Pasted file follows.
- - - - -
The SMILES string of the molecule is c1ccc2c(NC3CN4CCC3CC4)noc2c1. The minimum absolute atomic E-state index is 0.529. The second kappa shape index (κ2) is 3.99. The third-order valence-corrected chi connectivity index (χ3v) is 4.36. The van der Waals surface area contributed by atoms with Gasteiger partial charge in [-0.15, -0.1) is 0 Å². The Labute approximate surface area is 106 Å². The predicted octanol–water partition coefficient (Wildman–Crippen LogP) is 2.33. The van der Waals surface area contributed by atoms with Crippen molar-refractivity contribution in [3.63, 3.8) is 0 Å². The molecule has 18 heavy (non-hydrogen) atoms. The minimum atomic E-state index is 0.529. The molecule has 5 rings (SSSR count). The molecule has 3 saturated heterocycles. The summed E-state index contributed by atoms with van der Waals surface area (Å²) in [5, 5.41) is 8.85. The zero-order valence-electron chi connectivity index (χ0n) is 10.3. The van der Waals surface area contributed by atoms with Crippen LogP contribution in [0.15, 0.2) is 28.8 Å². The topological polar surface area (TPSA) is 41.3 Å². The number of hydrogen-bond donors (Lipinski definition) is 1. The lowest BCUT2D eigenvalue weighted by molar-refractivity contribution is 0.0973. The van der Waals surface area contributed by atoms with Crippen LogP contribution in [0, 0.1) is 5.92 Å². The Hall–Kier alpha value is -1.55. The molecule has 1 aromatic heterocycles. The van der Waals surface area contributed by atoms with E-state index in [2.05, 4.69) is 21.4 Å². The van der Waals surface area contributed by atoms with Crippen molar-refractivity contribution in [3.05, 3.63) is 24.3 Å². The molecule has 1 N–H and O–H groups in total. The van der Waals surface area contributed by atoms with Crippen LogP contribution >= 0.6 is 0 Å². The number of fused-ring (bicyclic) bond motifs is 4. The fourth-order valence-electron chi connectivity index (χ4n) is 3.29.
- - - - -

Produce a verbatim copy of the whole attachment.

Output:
The SMILES string of the molecule is c1ccc2c(NC3CN4CCC3CC4)noc2c1. The minimum absolute atomic E-state index is 0.529. The second kappa shape index (κ2) is 3.99. The third-order valence-corrected chi connectivity index (χ3v) is 4.36. The van der Waals surface area contributed by atoms with Gasteiger partial charge in [-0.15, -0.1) is 0 Å². The Labute approximate surface area is 106 Å². The predicted octanol–water partition coefficient (Wildman–Crippen LogP) is 2.33. The van der Waals surface area contributed by atoms with Crippen molar-refractivity contribution in [3.63, 3.8) is 0 Å². The molecule has 18 heavy (non-hydrogen) atoms. The minimum atomic E-state index is 0.529. The molecule has 5 rings (SSSR count). The molecule has 3 saturated heterocycles. The summed E-state index contributed by atoms with van der Waals surface area (Å²) in [5, 5.41) is 8.85. The zero-order valence-electron chi connectivity index (χ0n) is 10.3. The van der Waals surface area contributed by atoms with Crippen LogP contribution in [0.15, 0.2) is 28.8 Å². The topological polar surface area (TPSA) is 41.3 Å². The number of hydrogen-bond donors (Lipinski definition) is 1. The lowest BCUT2D eigenvalue weighted by molar-refractivity contribution is 0.0973. The van der Waals surface area contributed by atoms with Crippen LogP contribution in [0, 0.1) is 5.92 Å². The Hall–Kier alpha value is -1.55. The molecule has 1 aromatic heterocycles. The van der Waals surface area contributed by atoms with E-state index in [2.05, 4.69) is 21.4 Å². The van der Waals surface area contributed by atoms with Crippen molar-refractivity contribution in [3.05, 3.63) is 24.3 Å². The molecule has 1 N–H and O–H groups in total. The van der Waals surface area contributed by atoms with Crippen LogP contribution >= 0.6 is 0 Å². The number of fused-ring (bicyclic) bond motifs is 4. The fourth-order valence-electron chi connectivity index (χ4n) is 3.29.